liverpool: Liverpool were hit early in the first leg of their round of 16 tie against Atlético Madrid and never recovered.
The final 15 minutes told you everything you need to know: Jürgen Klopp’s team vacillating between a slow, lethargic pace intercut with moments of frenetic individualism; Diego Simeone’s side shuffling from side to side in two well-orchestrated, deep, giddy blocks; Liverpool strung apart, without any kind of discernible shape.
There were issues from the get-go. Simeone’s high-paced 4-4-2 overran Liverpool’s midfield trio. Fabinhon, Jordan Henderson and Gini Wijnaldum were overrun. Atleti struck early then sat back. They kept their hallmark, high-octane pace but did so out of two deep defensive blocks.
Simeone was willing to concede the flanks high up the pitch as long as they could maintain a solid central block, with defenders then jumping out to close Andy Robertson and Trent Alexander-Arnold whenever the pair of fullbacks got close to the box, forcing the pair to turn the ball inside. With the lead in hand, Simeone withdrew Thomas Lamar, a speedy, wide outlet, and added Marcos Llorente to a crowded middle — added legs, added intensity, added know-how in the central spaces.
Frustration grew. The Henderson-Fabinho-Wijnaldum axis lacked the creativity to unlock such a sophisticated defensive structure. It’s not an overly press-resistant group at the best of times, but they’re at their most mundane when challenged to try to wiggle between the lines. Any chances came of nicks and clips: A ball bouncing through to Salah; Henderson bundling into the box.
Liverpool have been defined by their patience in possession this season more than anything else. All the bombast that came to define the early Klopp period is still there in spells, but more commonplace these days are long stretches of tippy-tap play with the ball rattling from sideline-to-sideline and between the lines.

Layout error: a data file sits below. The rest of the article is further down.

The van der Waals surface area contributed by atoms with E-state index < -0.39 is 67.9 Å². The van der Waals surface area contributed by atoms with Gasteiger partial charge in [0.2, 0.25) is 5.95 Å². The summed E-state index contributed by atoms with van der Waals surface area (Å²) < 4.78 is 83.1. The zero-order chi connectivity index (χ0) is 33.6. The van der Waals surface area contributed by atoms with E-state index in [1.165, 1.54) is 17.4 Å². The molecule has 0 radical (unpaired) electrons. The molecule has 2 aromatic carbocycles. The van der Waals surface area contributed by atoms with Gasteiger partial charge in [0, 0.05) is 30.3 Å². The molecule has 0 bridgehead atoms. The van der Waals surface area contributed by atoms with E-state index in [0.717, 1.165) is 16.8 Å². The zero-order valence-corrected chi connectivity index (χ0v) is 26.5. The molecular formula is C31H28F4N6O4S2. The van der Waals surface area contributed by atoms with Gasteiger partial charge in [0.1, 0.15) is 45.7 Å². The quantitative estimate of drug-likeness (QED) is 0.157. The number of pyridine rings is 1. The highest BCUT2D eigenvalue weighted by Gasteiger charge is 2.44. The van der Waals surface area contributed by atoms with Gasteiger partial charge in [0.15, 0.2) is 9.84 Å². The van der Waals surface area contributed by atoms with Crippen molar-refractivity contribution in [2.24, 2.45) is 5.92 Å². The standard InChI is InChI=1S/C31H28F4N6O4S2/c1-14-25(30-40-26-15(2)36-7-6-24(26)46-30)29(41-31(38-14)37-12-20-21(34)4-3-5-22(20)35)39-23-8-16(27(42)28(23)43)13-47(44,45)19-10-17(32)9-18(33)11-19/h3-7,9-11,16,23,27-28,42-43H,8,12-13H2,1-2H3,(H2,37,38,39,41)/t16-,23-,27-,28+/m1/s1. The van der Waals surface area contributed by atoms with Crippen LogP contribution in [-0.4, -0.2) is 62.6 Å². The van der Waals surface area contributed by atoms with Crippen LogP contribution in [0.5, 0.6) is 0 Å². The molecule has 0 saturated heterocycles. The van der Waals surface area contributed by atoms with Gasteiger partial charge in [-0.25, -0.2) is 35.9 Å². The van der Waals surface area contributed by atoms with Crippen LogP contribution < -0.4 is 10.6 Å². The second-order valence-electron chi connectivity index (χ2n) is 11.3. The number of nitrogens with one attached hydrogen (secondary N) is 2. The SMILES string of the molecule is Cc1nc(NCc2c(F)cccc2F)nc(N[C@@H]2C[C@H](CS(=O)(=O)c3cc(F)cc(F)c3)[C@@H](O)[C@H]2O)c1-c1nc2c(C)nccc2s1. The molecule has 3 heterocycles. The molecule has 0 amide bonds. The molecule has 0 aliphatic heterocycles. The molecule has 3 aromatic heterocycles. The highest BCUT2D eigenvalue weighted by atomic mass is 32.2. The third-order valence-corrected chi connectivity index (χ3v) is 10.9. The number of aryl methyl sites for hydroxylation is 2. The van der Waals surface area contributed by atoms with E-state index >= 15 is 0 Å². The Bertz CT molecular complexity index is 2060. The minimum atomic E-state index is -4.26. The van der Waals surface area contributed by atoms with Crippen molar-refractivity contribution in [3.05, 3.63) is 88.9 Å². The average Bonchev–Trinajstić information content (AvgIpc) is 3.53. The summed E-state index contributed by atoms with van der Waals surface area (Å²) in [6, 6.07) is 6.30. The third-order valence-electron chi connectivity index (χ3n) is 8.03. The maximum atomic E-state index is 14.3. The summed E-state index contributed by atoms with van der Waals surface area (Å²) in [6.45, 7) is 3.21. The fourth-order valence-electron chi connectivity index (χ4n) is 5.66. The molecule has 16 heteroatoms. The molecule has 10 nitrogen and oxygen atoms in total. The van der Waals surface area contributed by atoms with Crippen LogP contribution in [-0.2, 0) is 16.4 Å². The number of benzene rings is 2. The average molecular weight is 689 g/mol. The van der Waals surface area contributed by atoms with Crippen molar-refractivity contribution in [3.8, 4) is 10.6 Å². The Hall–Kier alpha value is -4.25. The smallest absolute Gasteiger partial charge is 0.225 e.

A bunch of opponents have tried to sit in against Klopp’s men this season, but they’ve never lost their heads or wavered. They’ve kept the ball moving, at pace.
That wasn’t the case in Madrid. Atlético suffocated any space and Liverpool abandoned any of their shape. Worse, the patience that has defined them this campaign escaped them when they needed it most. Divock Origi dribbling down a corridor here, Fabinho taking a pot-shot there. The team failed to register even a single shot on target despite dominating possession.
The team looked disjointed. As Henderson and Robertson (and later James Milner) tried to establish a steady rhythm, others would suddenly dart in sudden, singular jolts. Bodies wound up flying everywhere, but more through confusion than design. Trying to be inventive in those circumstances is nigh-on impossible, particularly against a side that so loves to defend.
It’s the kind of performance an away trip to Atletico can draw out of even the best side in Europe. The rabid fans. The post-whistle nonsense. The impenetrable block. Are their 13 guys on this pitch?
Tuesday night was the first time frustration beat this team’s new-found patience. Now, they will have to wait three weeks to put it right.
Source: Published by liverpool